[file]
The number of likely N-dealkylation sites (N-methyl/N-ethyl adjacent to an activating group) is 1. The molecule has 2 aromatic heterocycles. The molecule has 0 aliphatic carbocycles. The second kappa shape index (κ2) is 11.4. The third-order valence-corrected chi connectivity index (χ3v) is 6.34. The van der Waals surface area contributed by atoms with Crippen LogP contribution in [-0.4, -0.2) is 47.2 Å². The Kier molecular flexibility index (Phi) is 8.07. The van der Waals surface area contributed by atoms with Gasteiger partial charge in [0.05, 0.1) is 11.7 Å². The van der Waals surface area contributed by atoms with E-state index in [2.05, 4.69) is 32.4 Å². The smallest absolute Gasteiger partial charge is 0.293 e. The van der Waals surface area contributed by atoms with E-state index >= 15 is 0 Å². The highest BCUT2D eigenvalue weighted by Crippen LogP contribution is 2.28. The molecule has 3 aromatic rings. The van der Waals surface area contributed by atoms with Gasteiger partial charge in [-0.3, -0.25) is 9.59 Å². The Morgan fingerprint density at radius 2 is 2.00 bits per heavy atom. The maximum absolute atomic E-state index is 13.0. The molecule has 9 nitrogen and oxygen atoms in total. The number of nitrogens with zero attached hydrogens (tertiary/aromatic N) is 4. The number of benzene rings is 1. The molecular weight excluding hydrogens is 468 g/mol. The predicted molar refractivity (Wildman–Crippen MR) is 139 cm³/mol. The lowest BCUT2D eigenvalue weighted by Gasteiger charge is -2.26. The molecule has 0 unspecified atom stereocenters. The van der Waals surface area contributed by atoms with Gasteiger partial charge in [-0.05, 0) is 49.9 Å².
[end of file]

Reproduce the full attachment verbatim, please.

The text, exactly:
The number of likely N-dealkylation sites (N-methyl/N-ethyl adjacent to an activating group) is 1. The molecule has 2 aromatic heterocycles. The molecule has 0 aliphatic carbocycles. The second kappa shape index (κ2) is 11.4. The third-order valence-corrected chi connectivity index (χ3v) is 6.34. The van der Waals surface area contributed by atoms with Crippen LogP contribution in [-0.4, -0.2) is 47.2 Å². The Kier molecular flexibility index (Phi) is 8.07. The van der Waals surface area contributed by atoms with Gasteiger partial charge in [0.05, 0.1) is 11.7 Å². The van der Waals surface area contributed by atoms with E-state index in [2.05, 4.69) is 32.4 Å². The smallest absolute Gasteiger partial charge is 0.293 e. The van der Waals surface area contributed by atoms with E-state index >= 15 is 0 Å². The highest BCUT2D eigenvalue weighted by Crippen LogP contribution is 2.28. The molecule has 3 aromatic rings. The van der Waals surface area contributed by atoms with Gasteiger partial charge in [-0.3, -0.25) is 9.59 Å². The Morgan fingerprint density at radius 2 is 2.00 bits per heavy atom. The maximum absolute atomic E-state index is 13.0. The molecule has 9 nitrogen and oxygen atoms in total. The number of nitrogens with zero attached hydrogens (tertiary/aromatic N) is 4. The number of benzene rings is 1. The molecular weight excluding hydrogens is 468 g/mol. The predicted molar refractivity (Wildman–Crippen MR) is 139 cm³/mol. The lowest BCUT2D eigenvalue weighted by Gasteiger charge is -2.26. The molecule has 0 unspecified atom stereocenters. The van der Waals surface area contributed by atoms with Gasteiger partial charge in [-0.05, 0) is 49.9 Å².